Have laminated A4 lists of phone numbers in large letters which I stuck to her wall with white tack and she now does the rounds of dialling most numbers to get hold of one of the family eventually.
     
  12. CraigC

    CraigC Registered User

    Mar 21, 2003
    6,630
    London
    Hi Diana,

    sorry I'm a little late catching up with this thread! This may be an idea for the future or at least worth checking out. It is not directly it may help.

    Just a thought, but have you looked into the BLEEP system? Not sure if all councils run it or provide a similar service. But Bournemouth council helped us get in contact with a company that provided a special alarm service. Basically they gave mum and alarm that she could keep by her bed or wear a special necklass around her neck. If she pressed the alarm it called a service which would set off a loud speaker asking her if she needed help and giving her clear instructions. If mum did not answer (and it was very sensitive picking up her voice about 8 meters away) they would firstly call me, then my uncle close by and they another number. The service was about £2.50 a month.

    Mum only used it a couple of times but it was a godsend for someone living on her own. Not sure if it would suit your mums needs but the staff always seemed informed about the situation and really professional.

    If you want to get and idea of what I'm rambling about check out this link. It may be worth phoning your local authority to see if they have something similar or if they have any other schemes

    http://www.bournemouth.gov.uk/resid...services/general/community_alarm_services.asp

    just a thought
    good luck
    Craig
     
  13. jenniferpa

    jenniferpa Volunteer Moderator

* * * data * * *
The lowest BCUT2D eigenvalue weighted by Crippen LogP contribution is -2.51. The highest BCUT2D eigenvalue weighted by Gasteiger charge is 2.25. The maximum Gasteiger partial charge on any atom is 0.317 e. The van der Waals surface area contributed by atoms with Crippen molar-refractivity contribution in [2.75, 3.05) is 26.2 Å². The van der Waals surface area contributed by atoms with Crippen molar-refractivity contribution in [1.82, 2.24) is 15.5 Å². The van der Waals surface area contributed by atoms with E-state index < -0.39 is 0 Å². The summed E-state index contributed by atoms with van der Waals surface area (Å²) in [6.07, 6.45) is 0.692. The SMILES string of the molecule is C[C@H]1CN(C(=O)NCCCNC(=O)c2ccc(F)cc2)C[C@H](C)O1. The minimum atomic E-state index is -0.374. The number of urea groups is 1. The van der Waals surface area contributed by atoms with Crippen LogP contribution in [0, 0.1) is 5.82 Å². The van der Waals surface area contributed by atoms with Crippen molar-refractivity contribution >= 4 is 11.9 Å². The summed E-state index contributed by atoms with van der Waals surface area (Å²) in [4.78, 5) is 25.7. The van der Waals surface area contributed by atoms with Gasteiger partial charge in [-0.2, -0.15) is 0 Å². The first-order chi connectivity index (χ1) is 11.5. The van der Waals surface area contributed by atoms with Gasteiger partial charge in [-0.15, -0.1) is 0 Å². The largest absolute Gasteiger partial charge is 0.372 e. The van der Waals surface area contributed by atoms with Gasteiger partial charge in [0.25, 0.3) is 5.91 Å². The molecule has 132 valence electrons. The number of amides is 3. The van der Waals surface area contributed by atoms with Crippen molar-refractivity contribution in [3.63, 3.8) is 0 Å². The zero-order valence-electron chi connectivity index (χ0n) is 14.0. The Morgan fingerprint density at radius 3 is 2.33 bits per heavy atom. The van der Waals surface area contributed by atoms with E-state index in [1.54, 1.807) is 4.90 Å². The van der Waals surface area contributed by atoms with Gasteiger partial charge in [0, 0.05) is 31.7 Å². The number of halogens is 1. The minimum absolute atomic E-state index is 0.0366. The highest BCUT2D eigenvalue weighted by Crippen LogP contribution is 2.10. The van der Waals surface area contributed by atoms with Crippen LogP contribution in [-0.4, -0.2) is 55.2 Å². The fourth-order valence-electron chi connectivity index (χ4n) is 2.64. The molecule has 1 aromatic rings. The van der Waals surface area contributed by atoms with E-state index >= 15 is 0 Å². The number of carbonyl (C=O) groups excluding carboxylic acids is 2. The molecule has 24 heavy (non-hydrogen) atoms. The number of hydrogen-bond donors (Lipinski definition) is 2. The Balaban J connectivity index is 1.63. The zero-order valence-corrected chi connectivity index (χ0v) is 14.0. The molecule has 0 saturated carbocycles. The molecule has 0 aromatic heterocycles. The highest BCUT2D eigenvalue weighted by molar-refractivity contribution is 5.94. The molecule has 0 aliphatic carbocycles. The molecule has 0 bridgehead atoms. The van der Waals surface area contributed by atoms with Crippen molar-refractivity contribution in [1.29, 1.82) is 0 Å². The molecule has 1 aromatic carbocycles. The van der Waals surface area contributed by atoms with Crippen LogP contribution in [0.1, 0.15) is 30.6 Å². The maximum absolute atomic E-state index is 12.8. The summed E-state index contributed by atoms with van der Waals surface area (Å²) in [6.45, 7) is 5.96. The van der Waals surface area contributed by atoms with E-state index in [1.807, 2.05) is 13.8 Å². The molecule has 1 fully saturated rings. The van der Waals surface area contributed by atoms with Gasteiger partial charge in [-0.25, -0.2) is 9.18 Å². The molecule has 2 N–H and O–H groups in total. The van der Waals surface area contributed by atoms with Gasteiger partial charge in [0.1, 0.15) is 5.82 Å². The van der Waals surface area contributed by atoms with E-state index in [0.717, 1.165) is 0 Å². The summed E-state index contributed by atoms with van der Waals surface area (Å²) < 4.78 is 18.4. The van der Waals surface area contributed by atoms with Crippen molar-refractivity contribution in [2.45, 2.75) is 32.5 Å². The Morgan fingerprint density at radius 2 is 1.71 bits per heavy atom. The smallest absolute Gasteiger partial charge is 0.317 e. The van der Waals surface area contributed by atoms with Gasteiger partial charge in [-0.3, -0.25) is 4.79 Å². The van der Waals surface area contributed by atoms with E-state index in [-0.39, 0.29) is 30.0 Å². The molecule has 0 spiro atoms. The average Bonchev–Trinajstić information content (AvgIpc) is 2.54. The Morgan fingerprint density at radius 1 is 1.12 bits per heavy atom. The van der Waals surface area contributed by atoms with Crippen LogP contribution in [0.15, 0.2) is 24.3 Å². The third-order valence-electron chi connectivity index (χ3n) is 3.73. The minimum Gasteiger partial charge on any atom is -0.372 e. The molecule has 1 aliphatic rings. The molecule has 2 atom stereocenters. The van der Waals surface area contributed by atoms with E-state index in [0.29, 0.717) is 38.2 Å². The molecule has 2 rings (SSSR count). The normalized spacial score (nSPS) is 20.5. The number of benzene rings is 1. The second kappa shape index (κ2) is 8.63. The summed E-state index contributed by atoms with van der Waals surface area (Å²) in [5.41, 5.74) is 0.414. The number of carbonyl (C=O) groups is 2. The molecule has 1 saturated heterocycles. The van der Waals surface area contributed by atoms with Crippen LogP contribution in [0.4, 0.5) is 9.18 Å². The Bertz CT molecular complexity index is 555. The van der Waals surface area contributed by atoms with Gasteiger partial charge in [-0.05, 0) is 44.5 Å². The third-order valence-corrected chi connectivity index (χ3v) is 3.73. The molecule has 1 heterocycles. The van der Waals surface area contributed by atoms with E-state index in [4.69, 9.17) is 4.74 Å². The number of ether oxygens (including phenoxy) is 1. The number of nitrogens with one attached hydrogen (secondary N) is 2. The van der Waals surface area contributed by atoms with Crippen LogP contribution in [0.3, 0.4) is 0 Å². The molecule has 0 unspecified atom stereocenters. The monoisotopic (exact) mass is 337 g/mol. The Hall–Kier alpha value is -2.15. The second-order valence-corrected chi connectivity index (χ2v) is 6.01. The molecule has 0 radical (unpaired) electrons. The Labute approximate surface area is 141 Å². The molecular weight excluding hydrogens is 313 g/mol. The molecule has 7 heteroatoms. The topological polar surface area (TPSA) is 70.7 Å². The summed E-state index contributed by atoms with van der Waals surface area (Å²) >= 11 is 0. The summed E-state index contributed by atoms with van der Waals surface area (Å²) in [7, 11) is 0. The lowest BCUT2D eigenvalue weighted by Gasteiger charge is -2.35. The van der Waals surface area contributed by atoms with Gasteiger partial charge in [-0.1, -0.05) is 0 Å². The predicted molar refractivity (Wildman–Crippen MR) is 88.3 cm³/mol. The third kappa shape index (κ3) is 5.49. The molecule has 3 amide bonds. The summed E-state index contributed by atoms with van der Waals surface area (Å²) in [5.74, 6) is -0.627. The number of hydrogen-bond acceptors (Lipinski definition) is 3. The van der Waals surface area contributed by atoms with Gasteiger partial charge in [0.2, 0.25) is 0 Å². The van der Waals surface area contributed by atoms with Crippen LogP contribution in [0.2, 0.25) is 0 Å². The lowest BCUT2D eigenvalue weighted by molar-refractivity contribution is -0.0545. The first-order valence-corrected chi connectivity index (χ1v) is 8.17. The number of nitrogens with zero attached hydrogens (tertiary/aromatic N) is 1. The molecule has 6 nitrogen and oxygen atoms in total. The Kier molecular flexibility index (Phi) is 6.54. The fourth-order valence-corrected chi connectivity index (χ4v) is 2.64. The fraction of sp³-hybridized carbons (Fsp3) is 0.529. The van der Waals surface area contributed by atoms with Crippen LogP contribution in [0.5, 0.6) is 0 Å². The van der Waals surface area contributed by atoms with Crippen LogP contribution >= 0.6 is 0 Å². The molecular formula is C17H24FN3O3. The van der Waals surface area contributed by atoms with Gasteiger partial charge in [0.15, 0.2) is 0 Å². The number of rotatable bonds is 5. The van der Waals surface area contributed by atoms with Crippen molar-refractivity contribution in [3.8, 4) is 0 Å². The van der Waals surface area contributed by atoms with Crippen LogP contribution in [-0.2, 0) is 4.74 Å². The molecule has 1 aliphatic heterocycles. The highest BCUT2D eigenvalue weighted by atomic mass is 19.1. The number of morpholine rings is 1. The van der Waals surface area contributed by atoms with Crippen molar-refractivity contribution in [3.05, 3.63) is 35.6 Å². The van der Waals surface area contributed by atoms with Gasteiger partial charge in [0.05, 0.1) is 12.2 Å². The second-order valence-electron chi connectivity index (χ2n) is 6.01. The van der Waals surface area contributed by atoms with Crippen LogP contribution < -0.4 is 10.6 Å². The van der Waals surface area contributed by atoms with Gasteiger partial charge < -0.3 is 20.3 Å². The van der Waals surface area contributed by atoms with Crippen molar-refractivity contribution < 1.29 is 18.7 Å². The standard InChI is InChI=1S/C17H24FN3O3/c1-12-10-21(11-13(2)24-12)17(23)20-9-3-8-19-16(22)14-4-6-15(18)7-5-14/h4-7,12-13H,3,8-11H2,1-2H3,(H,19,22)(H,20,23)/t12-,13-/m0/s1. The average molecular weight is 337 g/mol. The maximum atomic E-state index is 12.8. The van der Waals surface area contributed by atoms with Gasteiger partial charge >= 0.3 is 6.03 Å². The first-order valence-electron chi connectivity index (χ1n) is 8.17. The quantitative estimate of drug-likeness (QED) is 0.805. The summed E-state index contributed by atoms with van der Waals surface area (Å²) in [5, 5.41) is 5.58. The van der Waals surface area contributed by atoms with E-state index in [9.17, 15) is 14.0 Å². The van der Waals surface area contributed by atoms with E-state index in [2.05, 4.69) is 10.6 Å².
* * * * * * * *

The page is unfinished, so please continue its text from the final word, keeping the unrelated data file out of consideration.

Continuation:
Jun 27, 2006
    39,417
    Craig, your system may be different, but I found that because the alarm system used the phone line that the phone did, the phone being off the hook meant the alarm system was non-functional.

    Actually, not to get totally off track, but the alarm system caused my mother deep distress - she never could remember to use the button as intended, and when on occasion she pressed it in error, the "disembodied" voice from the alarm service sent her into a flat spin. Also, because of the inter connection between the phone system and the alarm system, we had several incidents where the whole thing got tied up in an impossible loop and I ended up having international conference calls with the call center and a BT engineer to try and sort it out. Not intending to be a downer, because I think they can be very valuable tools, but they have their drawbacks as well.
     
  14. CraigC

    CraigC Registered User

    Mar 21, 2003
    6,630
    London
    #14 CraigC, Jun 19, 2007
    Last edited: Jun 19, 2007
    Good point jennifer!

    You need to talk to these people before installing anything! They must understand the persons needs and it may not suit everyone. Mum was ill herself looking after dad who has alzheimers, but it was a lifeline for all of us.

    The people we used were personal and great if you called, I tested it a few times myself and was amazed how friendly they were. Not all councils runs these schemes but it is worthing checking out what is available.

    Pretty sure the one I linked to was non-profit/charitable...

    good luck!!
    Craig
     
  15. DeborahBlythe

    DeborahBlythe Registered User

    Dec 1, 2006
    9,222
  16. Margaret W

    Margaret W Registered User

    Apr 28, 2007
    3,725